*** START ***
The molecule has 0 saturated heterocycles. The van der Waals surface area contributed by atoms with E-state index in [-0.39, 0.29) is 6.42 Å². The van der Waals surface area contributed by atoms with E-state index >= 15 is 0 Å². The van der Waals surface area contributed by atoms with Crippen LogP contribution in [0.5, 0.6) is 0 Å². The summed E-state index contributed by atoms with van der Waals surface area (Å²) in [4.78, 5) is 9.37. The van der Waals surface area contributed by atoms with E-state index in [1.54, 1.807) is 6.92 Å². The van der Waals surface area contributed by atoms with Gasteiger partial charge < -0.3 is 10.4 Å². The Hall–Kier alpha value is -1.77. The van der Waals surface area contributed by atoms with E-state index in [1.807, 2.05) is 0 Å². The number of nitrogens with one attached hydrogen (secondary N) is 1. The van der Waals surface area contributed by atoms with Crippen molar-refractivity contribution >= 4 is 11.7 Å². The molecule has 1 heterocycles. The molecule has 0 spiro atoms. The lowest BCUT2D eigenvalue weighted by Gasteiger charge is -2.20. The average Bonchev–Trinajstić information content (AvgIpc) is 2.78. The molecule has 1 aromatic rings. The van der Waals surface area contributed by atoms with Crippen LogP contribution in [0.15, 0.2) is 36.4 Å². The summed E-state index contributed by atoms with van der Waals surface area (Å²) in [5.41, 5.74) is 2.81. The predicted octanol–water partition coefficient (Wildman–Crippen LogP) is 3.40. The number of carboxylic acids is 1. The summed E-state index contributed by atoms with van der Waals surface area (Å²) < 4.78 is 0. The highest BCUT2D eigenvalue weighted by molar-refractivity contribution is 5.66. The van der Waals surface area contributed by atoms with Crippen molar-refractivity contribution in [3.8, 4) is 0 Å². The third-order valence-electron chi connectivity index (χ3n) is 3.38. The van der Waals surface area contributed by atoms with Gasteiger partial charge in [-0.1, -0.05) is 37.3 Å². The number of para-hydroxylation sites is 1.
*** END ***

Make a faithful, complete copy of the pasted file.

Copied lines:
The molecule has 0 saturated heterocycles. The van der Waals surface area contributed by atoms with E-state index in [-0.39, 0.29) is 6.42 Å². The van der Waals surface area contributed by atoms with E-state index >= 15 is 0 Å². The van der Waals surface area contributed by atoms with Crippen LogP contribution in [0.5, 0.6) is 0 Å². The summed E-state index contributed by atoms with van der Waals surface area (Å²) in [4.78, 5) is 9.37. The van der Waals surface area contributed by atoms with E-state index in [1.54, 1.807) is 6.92 Å². The van der Waals surface area contributed by atoms with Gasteiger partial charge < -0.3 is 10.4 Å². The Hall–Kier alpha value is -1.77. The van der Waals surface area contributed by atoms with E-state index in [1.807, 2.05) is 0 Å². The number of nitrogens with one attached hydrogen (secondary N) is 1. The van der Waals surface area contributed by atoms with Crippen molar-refractivity contribution >= 4 is 11.7 Å². The molecule has 1 heterocycles. The molecule has 0 spiro atoms. The lowest BCUT2D eigenvalue weighted by Gasteiger charge is -2.20. The average Bonchev–Trinajstić information content (AvgIpc) is 2.78. The molecule has 1 aromatic rings. The van der Waals surface area contributed by atoms with Crippen LogP contribution in [0.15, 0.2) is 36.4 Å². The summed E-state index contributed by atoms with van der Waals surface area (Å²) in [5.41, 5.74) is 2.81. The predicted octanol–water partition coefficient (Wildman–Crippen LogP) is 3.40. The number of carboxylic acids is 1. The summed E-state index contributed by atoms with van der Waals surface area (Å²) < 4.78 is 0. The highest BCUT2D eigenvalue weighted by molar-refractivity contribution is 5.66. The van der Waals surface area contributed by atoms with Crippen molar-refractivity contribution in [3.8, 4) is 0 Å². The third-order valence-electron chi connectivity index (χ3n) is 3.38. The van der Waals surface area contributed by atoms with Gasteiger partial charge in [-0.1, -0.05) is 37.3 Å². The number of para-hydroxylation sites is 1.